Cats follows a tribe of felines who have to decide which of them will ascend to the "Heaviside Layer" and come back to a new life.
Andrew Lloyd Webber is no stranger to giving his musicals the Hollywood treatment.
Previously, the composer has successfully adapted the likes of The Phantom of the Opera and Evita for the silver screen.
But now, for his latest project, Lloyd Webber has revamped perhaps the most surreal of them all - Cats.
Based on the sung-through musical which debuted on the West End in 1981 and the poetry collection Old Possum's Book of Practical Cats by T.S. Eliot, the film is directed by Tom Hooper - marking his second feature musical following 2012's Les Miserables - and sticks very closely to the original plot.
Set in central London, the story opens with a middle-class woman dumping Victoria (Francesca Hayward), known as the white cat, onto a grimy street.
She's soon befriended by a tribe of cats known as the Jellicles, who gather once a year to decide who will ascend to the "Heaviside Layer" and come back to a new life.
Among the core cast of cats is the wise Old Deuteronomy (Judi Dench), veteran performer Gus the Theatre Cat (Ian McKellen), villainous Macavity (Idris Elba), gluttonous Jennyanydots (Rebel Wilson), humorous tomcat Bustopher Jones (James Corden), magician Mr. Mistoffelees (Laurie Davidson), suave entertainer Rum Tum Tugger (Jason Derulo), and former glamour cat Grizabella (Jennifer Hudson). All of the cats join in for key numbers, such as the toe-tapping opener titled Jellicle Songs for Jellicle Cats.
But what you're probably wondering is how exactly Hooper and Lloyd Webber transformed all of these big-name stars into cats?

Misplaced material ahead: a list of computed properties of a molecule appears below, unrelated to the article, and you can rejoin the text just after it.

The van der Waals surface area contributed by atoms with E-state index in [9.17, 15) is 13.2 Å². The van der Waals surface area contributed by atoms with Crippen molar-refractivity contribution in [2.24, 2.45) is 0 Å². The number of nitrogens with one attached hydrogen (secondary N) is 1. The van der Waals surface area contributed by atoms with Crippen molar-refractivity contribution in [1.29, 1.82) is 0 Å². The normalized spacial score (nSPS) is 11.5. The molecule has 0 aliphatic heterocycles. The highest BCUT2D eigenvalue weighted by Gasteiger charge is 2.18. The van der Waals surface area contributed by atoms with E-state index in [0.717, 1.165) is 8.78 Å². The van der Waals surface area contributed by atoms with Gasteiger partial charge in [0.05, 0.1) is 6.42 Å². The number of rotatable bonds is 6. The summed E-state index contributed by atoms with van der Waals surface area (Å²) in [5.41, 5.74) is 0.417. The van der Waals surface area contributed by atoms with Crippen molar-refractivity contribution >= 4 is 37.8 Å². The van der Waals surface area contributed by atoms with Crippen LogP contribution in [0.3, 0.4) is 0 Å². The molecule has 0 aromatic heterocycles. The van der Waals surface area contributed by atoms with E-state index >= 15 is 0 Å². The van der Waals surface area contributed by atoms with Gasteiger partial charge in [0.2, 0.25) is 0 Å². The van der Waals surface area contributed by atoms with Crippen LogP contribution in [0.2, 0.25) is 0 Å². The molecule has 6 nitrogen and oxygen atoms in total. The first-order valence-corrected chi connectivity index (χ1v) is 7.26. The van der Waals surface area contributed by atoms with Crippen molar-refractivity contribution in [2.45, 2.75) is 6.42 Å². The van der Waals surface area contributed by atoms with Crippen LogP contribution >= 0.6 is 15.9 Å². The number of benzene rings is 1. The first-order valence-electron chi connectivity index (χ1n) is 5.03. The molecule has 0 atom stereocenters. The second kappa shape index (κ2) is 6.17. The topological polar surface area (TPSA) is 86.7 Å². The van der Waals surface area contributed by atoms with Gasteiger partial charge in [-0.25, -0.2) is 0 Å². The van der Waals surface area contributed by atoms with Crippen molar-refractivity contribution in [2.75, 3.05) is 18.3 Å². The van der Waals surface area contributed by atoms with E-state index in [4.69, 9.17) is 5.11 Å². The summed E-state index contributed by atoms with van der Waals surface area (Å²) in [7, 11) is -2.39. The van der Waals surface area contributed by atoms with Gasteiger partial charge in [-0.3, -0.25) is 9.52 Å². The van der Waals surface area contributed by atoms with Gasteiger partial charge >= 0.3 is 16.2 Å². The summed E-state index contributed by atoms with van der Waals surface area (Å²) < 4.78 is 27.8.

Well, quite honestly, the performers actually appear as some sort of human-cat hybrid, complete with fur, ears, whiskers, and tails thanks to the magic of CGI, while also retaining their human faces, hands, and feet. The overall effect is quite disconcerting, to say the least, and may scare young children.
Sure, partway through the 110-minute runtime, it is possible to get distracted by the film's many, many plot quirks, baffling use of magic, bizarre experiments with teleportation, and halfhearted attempts at delving into redemption themes, but those cats are always there, clawing their way through the back streets of Soho and, most likely, into our nightmares.
There's quite a lot about Cats that requires one to suspend disbelief. Despite this, the main musical numbers are pretty good.
Derulo pulls out all of the stops for his moment in the spotlight and captivates with his signature dance moves, while Taylor Swift also makes a nice little cameo as the flirtatious Bombalurina.
Corden and Wilson have the most entertaining choreography, yet Elba, Dench, and McKellen are all landed with the most serious of pieces.
Quite unexpectedly, one of the most memorable aspects of this flick comes in the form of Davidson's rendition of catchy tune Mr. Mistoffelees.
Not only a talented dancer, Hayward hits all the right notes with Beautiful Ghosts too, with the new song actually written by Swift.
Yet, as always with Cats, Memory is the standout performance of the entire show, and it's no different here.
Hudson gives a virtuoso rendition, which certainly helps to ground the other bewildering elements of the narrative - though it's hard to know exactly why Hooper insisted on giving her such a snotty nose for the duration of the piece.
So much of Cats has to be seen to be believed, and with just days left in 2019, it is quite possible Lloyd Webber and Hooper have succeeded in making the oddest flick of the year.
But, and it's a big but, there's always a chance this catastrophe of a feline flick will turn into what can only be described as a guilty pleasure one day in the future.
© Cover Media